- Private property status does not extend to what NFT represents.
- NFTs are treated as property by the Internal Revenue Service in the United States.
At the beginning of May, a significant legal precedent was set in the British Web3 community when the High Court of Justice in London, the closest analogue to the Supreme Court of the United States, decided that non-fungible tokens (NFTs) are private property. An important caveat is that this private property status does not extend to what NFT represents.
OpenSea Asked to Disclose Identities
Digital works belonging to a 10,000-NFT collection by “Gen Z change-makers” were stolen as per Lavinia D. Osbourne, founder of Women in Blockchain Talks, on Twitter in February 2022.
Tokens included a variety of benefits, such as admission to private events, free publications, and waivers of licensing costs. OpenSea was the platform where Osbourne found the stolen items from her MetaMask wallet. Mitmark, security, and intelligence business helped her locate the NFTs.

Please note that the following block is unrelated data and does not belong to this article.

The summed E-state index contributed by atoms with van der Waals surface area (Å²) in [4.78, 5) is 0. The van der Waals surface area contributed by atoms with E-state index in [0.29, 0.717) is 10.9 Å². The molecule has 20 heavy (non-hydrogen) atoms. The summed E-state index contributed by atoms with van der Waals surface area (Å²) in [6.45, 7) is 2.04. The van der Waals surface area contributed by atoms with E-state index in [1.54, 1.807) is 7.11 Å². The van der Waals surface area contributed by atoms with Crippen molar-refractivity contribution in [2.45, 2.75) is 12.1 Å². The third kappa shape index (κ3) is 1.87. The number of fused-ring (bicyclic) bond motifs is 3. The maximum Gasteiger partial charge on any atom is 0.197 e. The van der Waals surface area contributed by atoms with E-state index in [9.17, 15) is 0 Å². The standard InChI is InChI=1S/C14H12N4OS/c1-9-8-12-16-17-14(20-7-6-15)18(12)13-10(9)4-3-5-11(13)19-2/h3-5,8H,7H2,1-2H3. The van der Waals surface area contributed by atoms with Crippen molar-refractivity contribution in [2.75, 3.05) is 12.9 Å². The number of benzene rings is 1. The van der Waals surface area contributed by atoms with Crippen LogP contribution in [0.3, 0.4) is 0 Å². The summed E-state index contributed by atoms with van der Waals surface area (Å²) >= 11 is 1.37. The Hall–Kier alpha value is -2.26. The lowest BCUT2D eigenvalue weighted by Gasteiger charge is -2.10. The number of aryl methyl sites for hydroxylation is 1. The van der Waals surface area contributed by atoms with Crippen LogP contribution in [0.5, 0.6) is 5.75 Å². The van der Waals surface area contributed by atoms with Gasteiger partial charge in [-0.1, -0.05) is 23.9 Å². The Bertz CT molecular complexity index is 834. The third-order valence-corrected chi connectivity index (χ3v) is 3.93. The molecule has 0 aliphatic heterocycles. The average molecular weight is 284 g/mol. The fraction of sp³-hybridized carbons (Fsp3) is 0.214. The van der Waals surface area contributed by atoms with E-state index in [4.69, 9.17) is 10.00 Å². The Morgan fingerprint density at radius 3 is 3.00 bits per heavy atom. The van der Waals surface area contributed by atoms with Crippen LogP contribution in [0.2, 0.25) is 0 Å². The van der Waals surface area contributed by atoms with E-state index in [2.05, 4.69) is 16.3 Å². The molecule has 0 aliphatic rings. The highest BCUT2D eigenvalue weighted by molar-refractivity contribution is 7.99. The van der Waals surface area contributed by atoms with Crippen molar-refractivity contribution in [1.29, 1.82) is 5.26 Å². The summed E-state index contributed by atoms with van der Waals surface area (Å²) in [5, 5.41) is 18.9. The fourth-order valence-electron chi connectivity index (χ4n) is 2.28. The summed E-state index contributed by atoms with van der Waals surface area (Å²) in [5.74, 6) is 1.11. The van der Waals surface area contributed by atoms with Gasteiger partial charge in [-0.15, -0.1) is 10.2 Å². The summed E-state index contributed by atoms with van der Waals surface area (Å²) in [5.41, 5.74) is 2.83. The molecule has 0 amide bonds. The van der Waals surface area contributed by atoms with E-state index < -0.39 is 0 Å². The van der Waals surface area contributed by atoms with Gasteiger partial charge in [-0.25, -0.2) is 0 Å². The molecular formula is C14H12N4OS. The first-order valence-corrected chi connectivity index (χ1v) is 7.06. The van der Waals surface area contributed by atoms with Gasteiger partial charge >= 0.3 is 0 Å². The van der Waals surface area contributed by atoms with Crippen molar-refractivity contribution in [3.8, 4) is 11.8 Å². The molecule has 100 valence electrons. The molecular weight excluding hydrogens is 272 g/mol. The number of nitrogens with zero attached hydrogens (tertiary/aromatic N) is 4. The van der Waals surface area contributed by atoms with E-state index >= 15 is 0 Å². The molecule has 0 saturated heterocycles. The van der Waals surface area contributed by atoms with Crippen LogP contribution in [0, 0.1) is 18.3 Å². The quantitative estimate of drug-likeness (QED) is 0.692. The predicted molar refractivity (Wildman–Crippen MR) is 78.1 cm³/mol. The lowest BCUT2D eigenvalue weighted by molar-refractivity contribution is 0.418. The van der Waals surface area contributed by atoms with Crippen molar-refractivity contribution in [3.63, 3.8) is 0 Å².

High Court justices in London ruled on April 29 that NFTs are protected property under British law, and The Art Newspaper reported on this finding. A judge granted an order to freeze Ozone Networks’ assets and required OpenSea to reveal the identity of the two account holders who had the stolen NFTs in their hands. OpenSea quickly stopped the selling of these NFTs, known as Boss Beauties 680 and 691. The injunction was obtained against “persons unknown” since the wallet holders’ identities remain a mystery.
NFTs are already treated as property by the Internal Revenue Service in the United States. Still, the declared distinction between the token and the underlying asset does nothing to fill the existing legal vacuum in the United Kingdom and the United States.